Trump's Immigration Measures Could Exacerbate Boston Court Backlog

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Boston's federal immigration court has one of the largest backlogs of pending cases in the country, and President Trump's executive orders on immigration could push the court even further behind.

The executive orders broadly expand who Immigration and Customs Enforcement (ICE) agents should prioritize for deportation. Under President Obama, the focus was mostly on tracking and removing violent criminals. Agents now have clearance to really focus on anyone who is in the country illegally.

Carol Rose, executive director of ACLU of Massachusetts, says this means ICE essentially no longer has priorities.

"It's sort of like saying, open season on anyone who may have overstayed their visa," Rose said, "open season on people who look like they might be from a different country — and mostly that's going to be people who are brown and black skinned — open season on pulling people over and hassling them."

This indiscriminate approach, according to Rose, will inevitably lead to more arrests and more strain on the Boston immigration court.

In a statement issued after Trump's executive orders, a New England ICE official said that every day, ICE teams target and arrest criminal aliens and others who are in violation of U.S. immigration laws as part of their routine operations.

The rising backlog of pending cases in Boston immigration court (Courtesy of TRAC's Immigration Project)
The rising backlog of pending cases in Boston immigration court (Courtesy of TRAC's Immigration Project)

A former Boston immigration judge, Eliza Klein, believes plans to vastly expand detention space along the southern border could also exacerbate the backlog of cases in Boston.

"Immigration judges have been put on notice that they may be hearing cases by video from detention facilities, other parts of the country, immigration judges who have not previously actually been assigned to detained cases," she said.

So, for example, a detainee in New Mexico could have a hearing via video conference with an immigration judge sitting here in Boston.

One of the orders calls for an expansion of detention facilities along the southern border. The Department of Homeland Security recently announced plans for a "surge" of immigration judges to the border to process the cases. But it's unclear exactly where these immigration judges will come from.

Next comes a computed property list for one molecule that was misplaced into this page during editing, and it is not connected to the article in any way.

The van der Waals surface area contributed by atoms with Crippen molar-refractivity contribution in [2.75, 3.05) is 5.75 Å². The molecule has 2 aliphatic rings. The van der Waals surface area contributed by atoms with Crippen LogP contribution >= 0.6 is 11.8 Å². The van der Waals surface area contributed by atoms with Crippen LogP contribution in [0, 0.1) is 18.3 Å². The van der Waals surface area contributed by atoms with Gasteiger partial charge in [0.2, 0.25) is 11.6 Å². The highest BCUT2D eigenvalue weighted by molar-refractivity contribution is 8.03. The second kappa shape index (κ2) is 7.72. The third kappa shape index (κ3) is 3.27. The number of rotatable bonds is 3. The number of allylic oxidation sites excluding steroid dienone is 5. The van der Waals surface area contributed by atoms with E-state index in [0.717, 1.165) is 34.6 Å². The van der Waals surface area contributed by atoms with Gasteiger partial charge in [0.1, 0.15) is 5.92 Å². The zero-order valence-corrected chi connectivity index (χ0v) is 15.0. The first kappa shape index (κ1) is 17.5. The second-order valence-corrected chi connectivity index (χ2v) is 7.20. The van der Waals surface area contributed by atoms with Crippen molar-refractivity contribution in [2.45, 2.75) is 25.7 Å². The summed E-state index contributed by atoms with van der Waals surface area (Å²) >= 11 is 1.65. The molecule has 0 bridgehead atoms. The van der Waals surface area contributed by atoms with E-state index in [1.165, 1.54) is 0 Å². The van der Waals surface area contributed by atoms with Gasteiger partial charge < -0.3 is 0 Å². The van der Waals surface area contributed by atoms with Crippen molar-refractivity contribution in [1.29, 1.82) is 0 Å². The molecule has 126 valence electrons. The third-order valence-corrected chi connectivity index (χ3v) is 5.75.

Susan Church, head of New England's chapter of the American Immigration Lawyers Association, says the stakes are high for Boston's immigration court.

"It's not clear if they're going to take our judges to bring them down to put them on the border, and if they do that, it's going to dramatically increase our backlog," Church said. "It's going to cause havoc in the immigration court."


Church also says the sweeping new priorities for ICE agents will likely increase the number of cases in Boston immigration court as well.

Rose, with the ACLU of Massachusetts, worries that as the number of immigrant detainees at these border facilities increases, so do the chances their rights could be violated.

"So we're going to be taking people, ripping families apart, spending a lot of taxpayer dollars, to basically put people into deportation centers," she said. "And because our courts are so backlogged, there's a real danger that their due process won't be protected because we'll just be warehousing people for months or years at a time."

According to the online database TRAC Immigration, there are currently close to 16,000 cases pending in Boston's immigration court. That's the ninth-largest backlog in the country. The average wait time is almost two years per case.

With the expanded deportation priorities handed down in Trump's executive order, these numbers are likely to increase.

The Executive Office of Immigration Review, which oversees immigration courts, has had no comment.

This segment aired on February 23, 2017.


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Shannon Dooling Investigative Reporter
Shannon Dooling was an investigative reporter at WBUR, focused on stories about immigration and criminal justice.



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